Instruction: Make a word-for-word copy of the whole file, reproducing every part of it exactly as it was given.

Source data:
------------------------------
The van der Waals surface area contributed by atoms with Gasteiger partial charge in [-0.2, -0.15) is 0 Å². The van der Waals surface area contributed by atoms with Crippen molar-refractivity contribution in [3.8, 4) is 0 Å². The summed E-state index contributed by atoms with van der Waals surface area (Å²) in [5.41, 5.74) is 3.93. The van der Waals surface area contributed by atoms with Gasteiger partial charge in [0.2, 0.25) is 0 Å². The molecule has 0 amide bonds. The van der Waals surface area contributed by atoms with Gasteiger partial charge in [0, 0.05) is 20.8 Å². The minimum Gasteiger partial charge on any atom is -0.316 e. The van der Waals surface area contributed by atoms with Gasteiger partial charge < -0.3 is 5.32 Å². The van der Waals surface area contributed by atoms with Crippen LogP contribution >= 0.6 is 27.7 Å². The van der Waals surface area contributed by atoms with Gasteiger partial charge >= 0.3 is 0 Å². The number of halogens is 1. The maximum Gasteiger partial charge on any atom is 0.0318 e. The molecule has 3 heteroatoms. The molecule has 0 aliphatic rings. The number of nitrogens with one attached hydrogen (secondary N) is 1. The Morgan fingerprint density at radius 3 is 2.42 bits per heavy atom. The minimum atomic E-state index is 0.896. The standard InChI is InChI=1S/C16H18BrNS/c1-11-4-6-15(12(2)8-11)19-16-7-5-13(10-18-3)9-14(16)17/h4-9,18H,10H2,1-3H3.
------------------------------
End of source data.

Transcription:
The van der Waals surface area contributed by atoms with Gasteiger partial charge in [-0.2, -0.15) is 0 Å². The van der Waals surface area contributed by atoms with Crippen molar-refractivity contribution in [3.8, 4) is 0 Å². The summed E-state index contributed by atoms with van der Waals surface area (Å²) in [5.41, 5.74) is 3.93. The van der Waals surface area contributed by atoms with Gasteiger partial charge in [0.2, 0.25) is 0 Å². The molecule has 0 amide bonds. The van der Waals surface area contributed by atoms with Gasteiger partial charge in [0, 0.05) is 20.8 Å². The minimum Gasteiger partial charge on any atom is -0.316 e. The van der Waals surface area contributed by atoms with Gasteiger partial charge < -0.3 is 5.32 Å². The van der Waals surface area contributed by atoms with Crippen LogP contribution >= 0.6 is 27.7 Å². The van der Waals surface area contributed by atoms with Gasteiger partial charge >= 0.3 is 0 Å². The number of halogens is 1. The maximum Gasteiger partial charge on any atom is 0.0318 e. The molecule has 3 heteroatoms. The molecule has 0 aliphatic rings. The number of nitrogens with one attached hydrogen (secondary N) is 1. The Morgan fingerprint density at radius 3 is 2.42 bits per heavy atom. The minimum atomic E-state index is 0.896. The standard InChI is InChI=1S/C16H18BrNS/c1-11-4-6-15(12(2)8-11)19-16-7-5-13(10-18-3)9-14(16)17/h4-9,18H,10H2,1-3H3.